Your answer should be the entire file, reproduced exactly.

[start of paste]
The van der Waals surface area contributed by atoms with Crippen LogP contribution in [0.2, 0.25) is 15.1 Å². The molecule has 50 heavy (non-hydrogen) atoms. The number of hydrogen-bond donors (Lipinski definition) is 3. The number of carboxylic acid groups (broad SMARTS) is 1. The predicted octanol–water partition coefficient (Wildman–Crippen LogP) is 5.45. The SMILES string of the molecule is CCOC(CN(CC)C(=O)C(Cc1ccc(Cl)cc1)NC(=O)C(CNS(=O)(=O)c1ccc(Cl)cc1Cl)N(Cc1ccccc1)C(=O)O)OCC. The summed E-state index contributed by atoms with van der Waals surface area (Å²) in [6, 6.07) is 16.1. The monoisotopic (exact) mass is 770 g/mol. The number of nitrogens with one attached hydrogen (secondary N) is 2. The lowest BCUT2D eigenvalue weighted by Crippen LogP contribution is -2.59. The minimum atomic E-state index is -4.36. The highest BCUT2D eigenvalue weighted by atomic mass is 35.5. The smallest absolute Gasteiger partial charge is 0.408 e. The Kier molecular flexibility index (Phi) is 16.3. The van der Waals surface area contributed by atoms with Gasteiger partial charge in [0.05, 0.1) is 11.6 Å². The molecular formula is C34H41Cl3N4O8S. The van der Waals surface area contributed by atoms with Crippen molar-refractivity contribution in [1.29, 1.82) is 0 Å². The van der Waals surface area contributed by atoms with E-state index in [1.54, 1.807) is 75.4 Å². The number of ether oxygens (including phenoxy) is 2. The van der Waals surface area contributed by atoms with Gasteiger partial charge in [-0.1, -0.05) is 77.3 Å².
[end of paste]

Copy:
The van der Waals surface area contributed by atoms with Crippen LogP contribution in [0.2, 0.25) is 15.1 Å². The molecule has 50 heavy (non-hydrogen) atoms. The number of hydrogen-bond donors (Lipinski definition) is 3. The number of carboxylic acid groups (broad SMARTS) is 1. The predicted octanol–water partition coefficient (Wildman–Crippen LogP) is 5.45. The SMILES string of the molecule is CCOC(CN(CC)C(=O)C(Cc1ccc(Cl)cc1)NC(=O)C(CNS(=O)(=O)c1ccc(Cl)cc1Cl)N(Cc1ccccc1)C(=O)O)OCC. The summed E-state index contributed by atoms with van der Waals surface area (Å²) in [6, 6.07) is 16.1. The monoisotopic (exact) mass is 770 g/mol. The number of nitrogens with one attached hydrogen (secondary N) is 2. The lowest BCUT2D eigenvalue weighted by Crippen LogP contribution is -2.59. The minimum atomic E-state index is -4.36. The highest BCUT2D eigenvalue weighted by atomic mass is 35.5. The smallest absolute Gasteiger partial charge is 0.408 e. The Kier molecular flexibility index (Phi) is 16.3. The van der Waals surface area contributed by atoms with Gasteiger partial charge in [0.05, 0.1) is 11.6 Å². The molecular formula is C34H41Cl3N4O8S. The van der Waals surface area contributed by atoms with Crippen molar-refractivity contribution in [1.29, 1.82) is 0 Å². The van der Waals surface area contributed by atoms with E-state index in [1.54, 1.807) is 75.4 Å². The number of ether oxygens (including phenoxy) is 2. The van der Waals surface area contributed by atoms with Gasteiger partial charge in [-0.1, -0.05) is 77.3 Å².